Good Times For Gun Rights

I have had a front row seat for a lot of debates on a lot of subjects since getting my first job on Capitol Hill in 1980.  It has been amazing to see how things have changed on the issue of guns.

If we dug into all the emails that I have received in the last year plus, I would bet that a clear majority would be people expressing fear about gun rights and the election of Barack Obama as President, along with a Democratic Congress.

But it hasn't turned out that way at all.

While the National Rifle Association still raises the blood pressure of many more liberal Democrats, gone are the days when that wing of the party runs the show on guns.

Last week for example, the Senate voted 67-29 in favor of a plan that would allow people to carry loaded weapons in national parks and wildlife refuges, as long as that is permitted by local and state laws.

And it would have been an even bigger margin, but three Democrats switched their votes at the last minute to 'no.'

67 is a magic number in the Senate - that's two thirds of the Senate - enough to override a veto.

On Wednesday in the House, Democratic leaders forced a vote on that provision - even though it was part of a larger credit card bill - and the Dems were crushed.

The vote was 279-147, eleven votes short of a two thirds majority.

In other words, those who support gun rights demonstrated that they have almost a veto proof majority in the Congress on the issue of guns in national parks.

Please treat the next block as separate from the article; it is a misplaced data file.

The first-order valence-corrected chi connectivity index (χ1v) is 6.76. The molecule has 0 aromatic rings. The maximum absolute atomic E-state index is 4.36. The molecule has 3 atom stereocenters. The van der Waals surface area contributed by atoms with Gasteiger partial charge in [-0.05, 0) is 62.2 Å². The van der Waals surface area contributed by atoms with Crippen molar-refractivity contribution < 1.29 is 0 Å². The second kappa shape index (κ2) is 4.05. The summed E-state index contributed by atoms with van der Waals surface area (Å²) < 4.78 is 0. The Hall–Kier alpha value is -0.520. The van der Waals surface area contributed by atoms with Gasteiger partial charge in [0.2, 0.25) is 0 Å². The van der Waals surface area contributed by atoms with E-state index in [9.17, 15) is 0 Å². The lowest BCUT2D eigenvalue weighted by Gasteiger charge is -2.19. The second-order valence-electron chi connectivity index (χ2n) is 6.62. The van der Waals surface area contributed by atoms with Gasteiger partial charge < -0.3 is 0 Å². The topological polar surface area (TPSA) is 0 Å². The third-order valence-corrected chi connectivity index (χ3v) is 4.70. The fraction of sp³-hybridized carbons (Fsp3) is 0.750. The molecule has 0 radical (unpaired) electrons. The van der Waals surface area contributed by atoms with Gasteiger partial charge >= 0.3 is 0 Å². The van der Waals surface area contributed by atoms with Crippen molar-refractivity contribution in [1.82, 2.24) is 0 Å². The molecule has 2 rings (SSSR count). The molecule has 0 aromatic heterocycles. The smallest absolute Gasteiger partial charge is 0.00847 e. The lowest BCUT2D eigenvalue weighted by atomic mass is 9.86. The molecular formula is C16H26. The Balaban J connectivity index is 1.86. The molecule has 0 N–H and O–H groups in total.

While I've been making this point for awhile - that gun rights supporters have a working majority in the House and Senate - the numbers in these two votes were really something, showing just how much times have changed on gun issues.

For many years, gun control was at the top of the agenda for Democrats, a signature issue for their party.

The floor battles were really something to watch.

I remember how the Senate shockingly voted 49-48 for an assault weapons ban, an outcome none of us in the press gallery saw coming.

I remember the months and months of battling over the Brady Bill, before it was finally resolved.

Then slowly, but surely, things changed, and the gun issue became a big loser for Democrats outside of major cities.

And now, even though the Democrats run the show in Washington, D.C., they don't seem capable of approving anything that even resembles gun control.

Now could things change?  Of course.  But I don't see that happening anytime soon.

It is a good time for gun rights in the Congress.